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Was your ancestor a peruke maker?

Centuries old small business records from the North West go on-line

Published on May 18th 2010.


Was your ancestor a peruke maker?

Researching family trees is almost as popular an internet sport as sex or gambling. In 2002, when the Public Records Office put the 1901 Census for England and Wales on-line, 1.2 million people attempted to log on to the site on the first day alone, immediately crashing the site.

This project, should interest anyone who thinks they might have had an ancestor working ‘in trade’ in the North West during the industrial revolution.

The main focus of family genealogists tends to be the records of births, deaths and marriages, however, there are thousands of court records, wills and business records relating to small businesses that can also give a fascinating insight into our ancestors’ lives. Up to now those records have been unavailable on line despite their being in the public domain.

However, from today, family historians in the North West will benefit from a University of Manchester historian’s project that allows these official documents along with family correspondence of the period to be viewed freely.

The project was conceived by Professor Hannah Baxter who felt that the data compiled during her research into small business families in the North West would be useful for family historians.

With technical assistance from Phil Bradbury of the Humanities ICT team at the University of Manchester and funding from the Economic and Social Research Council, the Family and Business in North West England, 1760-1820 project website was launched.

Professor Barker said "Eighteenth and early nineteenth-century wills and court records are publicly available but they can be hard to use even for professional historians. They are also often difficult to access.

"This database makes the information easily accessible for the first time in the North West.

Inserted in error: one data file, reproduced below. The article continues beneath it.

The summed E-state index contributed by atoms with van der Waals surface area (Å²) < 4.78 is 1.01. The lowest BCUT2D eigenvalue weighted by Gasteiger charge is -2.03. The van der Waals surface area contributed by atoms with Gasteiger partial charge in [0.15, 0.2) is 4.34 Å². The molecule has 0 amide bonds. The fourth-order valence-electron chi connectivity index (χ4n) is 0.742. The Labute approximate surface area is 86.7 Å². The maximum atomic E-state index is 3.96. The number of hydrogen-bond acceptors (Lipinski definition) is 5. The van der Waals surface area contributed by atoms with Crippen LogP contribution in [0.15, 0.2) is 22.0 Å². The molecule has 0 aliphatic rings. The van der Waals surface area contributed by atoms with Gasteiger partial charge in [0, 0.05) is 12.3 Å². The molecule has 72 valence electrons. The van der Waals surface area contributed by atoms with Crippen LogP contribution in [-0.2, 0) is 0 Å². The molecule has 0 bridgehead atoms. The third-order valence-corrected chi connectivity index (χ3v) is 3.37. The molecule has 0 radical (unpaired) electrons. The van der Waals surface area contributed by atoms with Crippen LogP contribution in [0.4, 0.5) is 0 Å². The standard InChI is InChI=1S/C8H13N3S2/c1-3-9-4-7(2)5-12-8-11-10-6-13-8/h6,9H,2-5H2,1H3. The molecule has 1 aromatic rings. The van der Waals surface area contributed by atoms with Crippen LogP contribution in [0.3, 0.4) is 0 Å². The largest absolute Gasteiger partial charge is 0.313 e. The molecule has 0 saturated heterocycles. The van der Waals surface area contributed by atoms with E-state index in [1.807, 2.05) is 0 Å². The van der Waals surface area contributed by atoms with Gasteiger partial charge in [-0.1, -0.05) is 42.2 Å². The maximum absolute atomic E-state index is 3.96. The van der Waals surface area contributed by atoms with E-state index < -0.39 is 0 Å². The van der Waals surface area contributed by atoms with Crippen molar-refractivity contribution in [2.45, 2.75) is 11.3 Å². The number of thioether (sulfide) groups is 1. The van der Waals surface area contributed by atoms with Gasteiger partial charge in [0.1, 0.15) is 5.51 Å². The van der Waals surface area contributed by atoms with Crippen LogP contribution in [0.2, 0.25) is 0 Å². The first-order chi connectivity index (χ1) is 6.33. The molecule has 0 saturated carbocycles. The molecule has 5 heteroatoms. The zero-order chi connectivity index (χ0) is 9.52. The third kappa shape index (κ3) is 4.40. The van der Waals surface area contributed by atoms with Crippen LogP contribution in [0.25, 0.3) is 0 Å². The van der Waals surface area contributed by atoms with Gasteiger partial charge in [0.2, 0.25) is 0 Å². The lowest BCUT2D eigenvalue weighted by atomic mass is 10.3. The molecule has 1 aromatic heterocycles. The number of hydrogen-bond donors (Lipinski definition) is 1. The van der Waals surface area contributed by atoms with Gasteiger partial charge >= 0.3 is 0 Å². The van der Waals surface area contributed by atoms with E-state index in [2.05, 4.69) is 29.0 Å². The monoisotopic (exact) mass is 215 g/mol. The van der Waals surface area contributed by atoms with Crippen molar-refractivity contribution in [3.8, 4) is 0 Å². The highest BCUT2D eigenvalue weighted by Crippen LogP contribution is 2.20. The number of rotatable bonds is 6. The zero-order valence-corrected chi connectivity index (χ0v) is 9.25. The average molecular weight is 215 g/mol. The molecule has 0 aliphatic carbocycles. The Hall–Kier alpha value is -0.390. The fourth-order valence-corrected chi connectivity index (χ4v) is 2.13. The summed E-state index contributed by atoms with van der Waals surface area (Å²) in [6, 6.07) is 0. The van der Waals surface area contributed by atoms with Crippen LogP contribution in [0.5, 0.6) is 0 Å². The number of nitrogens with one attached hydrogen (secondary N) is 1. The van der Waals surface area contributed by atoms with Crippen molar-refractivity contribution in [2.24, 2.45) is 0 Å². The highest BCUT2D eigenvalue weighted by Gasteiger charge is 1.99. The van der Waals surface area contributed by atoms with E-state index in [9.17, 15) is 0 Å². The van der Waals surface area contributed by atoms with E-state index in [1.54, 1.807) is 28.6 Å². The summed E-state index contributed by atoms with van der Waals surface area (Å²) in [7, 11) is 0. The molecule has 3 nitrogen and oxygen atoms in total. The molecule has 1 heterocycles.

"Family historians are the mainstays of most record offices and are the biggest group of historians in the country. Family history also has a massive presence on the internet.

"This project, should interest anyone who thinks they might have had an ancestor working ‘in trade’ in the North West during the industrial revolution.

"Small family businesses - such as grocers, ironmongers and wigmakers (aka peruke maker) proliferated in the North West at a rapid rate between 1760 and 1820.

"Despite their significance to the local and national economies, historical research into such firms has been limited and we know surprisingly little about how they functioned or about the people who ran them and worked for them.”

The project focusses on those involved in small family businesses such as retailers, small scale manufacturers and service providers in North West towns, mainly Manchester and Liverpool, during the late eighteenth and early nineteenth centuries. The database is searchable by name, business and document and contains around 3,000 records of small businesses and people with common surnames living between 1760 and 1820.

It is possible to view images of most of the documents with some being supplemented by descriptions and transcriptions to make understanding them easier.

The site can be accessed here.

Images courtesy of Chethams Library

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